Reminder from last issue:
Dhyana Master Xiaoshan certified his accomplishment and transmitted the Dharma to him. Afterwards, he secluded himself in Mount Conggu.
He hid in Bingshan for twenty years. Bingshan was probably a place that looked like a warehouse. He lived there for twenty years.
He did not have any contact with the world. You should all understand that this means he didn't exploit connections with worldly people. It doesn't mean that he didn't even see left-home people. If he didn't see any other left-home people, then he would be living alone in the hut. Then why does it say that "in the year of Wuzi in the reign of Wanli, he suddenly told the assembly"? Where did this assembly come from? Therefore, from this we know that although he lived alone in a small hut, there were probably many other left-home people living in that Way-place. But he simply didn't want to exploit connections or form any kind of relationships. He didn't want anything. Every one of us should clearly realize the fact that he wasn't greedy, wasn't fighting, wasn't seeking, wasn't being selfish, wasn't benefiting himself, and wasn't lying. When you carefully observe the greatly virtuous and eminent monks of ancient times, you'll find that they all achieved their success through these six great principles. They didn't achieve success by being lax and careless. If you stuff yourself until your stomach is about to burst and say that you can cultivate, I won't buy it. Whatever faults we have, we should sincerely change them. We should not be careless and sloppy, and yet still regard ourselves as really great. What's so great about you? Any time King Yama summons you, you must go. You don't have control over your birth and death yet. So he lived in Bingshan for twenty years and didn't have contact with the world.
During the Ming Dynasty, in the year of Wuzi in the reign of Wanli, he suddenly told the assembly. He said to the assembly, "There is something I must finish." In my whole life, there is only this one thing that I haven't finished. Now, I want to finish it. It is not that this is an important thing or an unimportant thing. It's just something I want to finish, something that I want to make clear.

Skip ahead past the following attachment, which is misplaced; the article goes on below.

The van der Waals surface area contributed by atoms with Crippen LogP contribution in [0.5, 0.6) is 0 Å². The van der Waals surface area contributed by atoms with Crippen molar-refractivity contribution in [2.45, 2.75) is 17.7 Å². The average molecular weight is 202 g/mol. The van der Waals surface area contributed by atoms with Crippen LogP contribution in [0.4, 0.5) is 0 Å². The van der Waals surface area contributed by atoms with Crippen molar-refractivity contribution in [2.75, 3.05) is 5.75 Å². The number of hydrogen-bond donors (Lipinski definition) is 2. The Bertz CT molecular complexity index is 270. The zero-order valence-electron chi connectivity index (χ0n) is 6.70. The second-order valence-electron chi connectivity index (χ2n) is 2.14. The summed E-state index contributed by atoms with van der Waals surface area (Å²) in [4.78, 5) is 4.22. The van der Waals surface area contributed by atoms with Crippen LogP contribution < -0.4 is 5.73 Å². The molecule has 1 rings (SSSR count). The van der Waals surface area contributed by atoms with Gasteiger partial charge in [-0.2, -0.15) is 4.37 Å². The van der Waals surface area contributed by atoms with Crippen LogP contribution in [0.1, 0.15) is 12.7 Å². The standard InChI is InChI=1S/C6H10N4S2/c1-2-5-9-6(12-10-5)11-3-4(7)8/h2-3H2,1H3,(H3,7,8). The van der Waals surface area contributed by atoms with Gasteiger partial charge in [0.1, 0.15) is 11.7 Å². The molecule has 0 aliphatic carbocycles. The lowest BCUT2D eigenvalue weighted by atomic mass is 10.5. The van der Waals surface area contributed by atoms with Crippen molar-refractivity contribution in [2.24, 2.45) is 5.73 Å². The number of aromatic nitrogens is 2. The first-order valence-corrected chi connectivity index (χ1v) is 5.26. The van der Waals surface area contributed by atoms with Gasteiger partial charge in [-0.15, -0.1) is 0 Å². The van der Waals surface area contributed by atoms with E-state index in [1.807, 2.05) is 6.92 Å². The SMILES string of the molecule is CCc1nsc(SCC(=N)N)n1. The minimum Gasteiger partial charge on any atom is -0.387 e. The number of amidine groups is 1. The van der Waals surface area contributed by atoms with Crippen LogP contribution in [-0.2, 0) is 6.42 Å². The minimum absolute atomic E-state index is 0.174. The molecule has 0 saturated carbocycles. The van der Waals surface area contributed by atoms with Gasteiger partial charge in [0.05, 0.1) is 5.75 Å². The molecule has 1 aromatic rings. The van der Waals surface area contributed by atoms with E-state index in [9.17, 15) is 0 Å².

You all have to know. "You all" means many people. There were many left-home people present. What is it that you all have to know? After he said that, he didn't say another word but holding his fist up, he asked, "Understand?" Do you understand or not? Is it clear? Do you know? He was asking the assembly.
The assembly was silent. Everyone played deaf and dumb, not knowing what he was up to. They were speechless. Basically, it was a very normal thing. He raised a fist and didn't say it was a foot, so that was okay. As for a hand, there was none to begin with. He raised his fist, but there was nothing at all. Nothing at all means to "sweep away all dharmas, and be apart from all marks." Everything is empty, so don't get attached to anything. When he raised his fist, he was playing smart. It didn't mean anything; he just did it to test everyone's wisdom.
Because the assembly didn't understand him, again he rapped on the desk once with his fist, making a loud noise. Then he said, "Hong! Hong!" This is a word found in the mantras. Does it have any meaning? It could be said to have limitless and boundless meanings; it could also be said to be meaningless. He said, "Hong! Hong!" wishing to cause the assembly to become enlightened at that time, to see if they understood. So he said, "I have finished it for you." I have already finished this matter. That means, "Be apart from the mark of speech, from the mark of conditions of the mind, and from the mark of literature." It means all dharmas have been swept away, and all marks have been left behind. There is nothing left.
Then he entered the stillness. After he finished saying those words, he entered the perfect stillness. How could he do that? That is because his skill had been perfected. He could live if he wanted to, and die if he so desired. He was free to do whatever he wished. If his skill hadn't been perfected, he wouldn't have been so free to come and go. So this proves that Dhyana Master Changzhong had some skill.
His stupa was built at the foot of the mountain. This place could easily be seen and was a little higher than the flat ground, like a foothill. He had lived to be seventy-five. He had lived to the age of seventy-five years.
→To be continued